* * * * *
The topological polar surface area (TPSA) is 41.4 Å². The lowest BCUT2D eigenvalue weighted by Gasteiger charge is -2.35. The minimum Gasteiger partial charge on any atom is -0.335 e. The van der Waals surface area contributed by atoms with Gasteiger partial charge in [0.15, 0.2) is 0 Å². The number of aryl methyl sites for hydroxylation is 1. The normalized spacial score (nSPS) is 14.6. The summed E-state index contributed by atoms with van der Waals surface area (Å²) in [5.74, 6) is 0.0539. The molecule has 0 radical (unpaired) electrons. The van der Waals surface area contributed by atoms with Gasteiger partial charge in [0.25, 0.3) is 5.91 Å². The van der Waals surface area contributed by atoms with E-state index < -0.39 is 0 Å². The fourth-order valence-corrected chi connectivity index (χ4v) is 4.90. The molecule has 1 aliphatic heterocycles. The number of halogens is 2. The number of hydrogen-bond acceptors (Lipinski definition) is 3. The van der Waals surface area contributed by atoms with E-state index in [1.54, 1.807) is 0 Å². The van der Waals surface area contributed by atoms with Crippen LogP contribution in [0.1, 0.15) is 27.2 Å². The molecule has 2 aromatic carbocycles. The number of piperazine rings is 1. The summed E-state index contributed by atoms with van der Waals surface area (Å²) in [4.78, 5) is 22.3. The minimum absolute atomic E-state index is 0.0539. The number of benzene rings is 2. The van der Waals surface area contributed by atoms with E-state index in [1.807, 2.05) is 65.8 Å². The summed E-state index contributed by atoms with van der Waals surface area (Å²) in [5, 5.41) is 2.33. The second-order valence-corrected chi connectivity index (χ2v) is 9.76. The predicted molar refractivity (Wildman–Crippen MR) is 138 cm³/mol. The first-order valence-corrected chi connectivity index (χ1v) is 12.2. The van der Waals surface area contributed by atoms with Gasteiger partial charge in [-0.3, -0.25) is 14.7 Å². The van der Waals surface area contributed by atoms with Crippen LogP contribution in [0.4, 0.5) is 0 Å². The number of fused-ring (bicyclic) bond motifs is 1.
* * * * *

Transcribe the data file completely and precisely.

The topological polar surface area (TPSA) is 41.4 Å². The lowest BCUT2D eigenvalue weighted by Gasteiger charge is -2.35. The minimum Gasteiger partial charge on any atom is -0.335 e. The van der Waals surface area contributed by atoms with Gasteiger partial charge in [0.15, 0.2) is 0 Å². The number of aryl methyl sites for hydroxylation is 1. The normalized spacial score (nSPS) is 14.6. The summed E-state index contributed by atoms with van der Waals surface area (Å²) in [5.74, 6) is 0.0539. The molecule has 0 radical (unpaired) electrons. The van der Waals surface area contributed by atoms with Gasteiger partial charge in [0.25, 0.3) is 5.91 Å². The van der Waals surface area contributed by atoms with E-state index < -0.39 is 0 Å². The fourth-order valence-corrected chi connectivity index (χ4v) is 4.90. The molecule has 1 aliphatic heterocycles. The number of halogens is 2. The number of hydrogen-bond acceptors (Lipinski definition) is 3. The van der Waals surface area contributed by atoms with E-state index in [1.54, 1.807) is 0 Å². The van der Waals surface area contributed by atoms with Crippen LogP contribution in [0.1, 0.15) is 27.2 Å². The molecule has 2 aromatic carbocycles. The number of piperazine rings is 1. The summed E-state index contributed by atoms with van der Waals surface area (Å²) in [4.78, 5) is 22.3. The minimum absolute atomic E-state index is 0.0539. The number of benzene rings is 2. The van der Waals surface area contributed by atoms with E-state index in [1.807, 2.05) is 65.8 Å². The summed E-state index contributed by atoms with van der Waals surface area (Å²) in [5, 5.41) is 2.33. The second-order valence-corrected chi connectivity index (χ2v) is 9.76. The predicted molar refractivity (Wildman–Crippen MR) is 138 cm³/mol. The first-order valence-corrected chi connectivity index (χ1v) is 12.2. The van der Waals surface area contributed by atoms with Gasteiger partial charge in [-0.3, -0.25) is 14.7 Å². The van der Waals surface area contributed by atoms with Crippen LogP contribution in [0.4, 0.5) is 0 Å². The number of fused-ring (bicyclic) bond motifs is 1.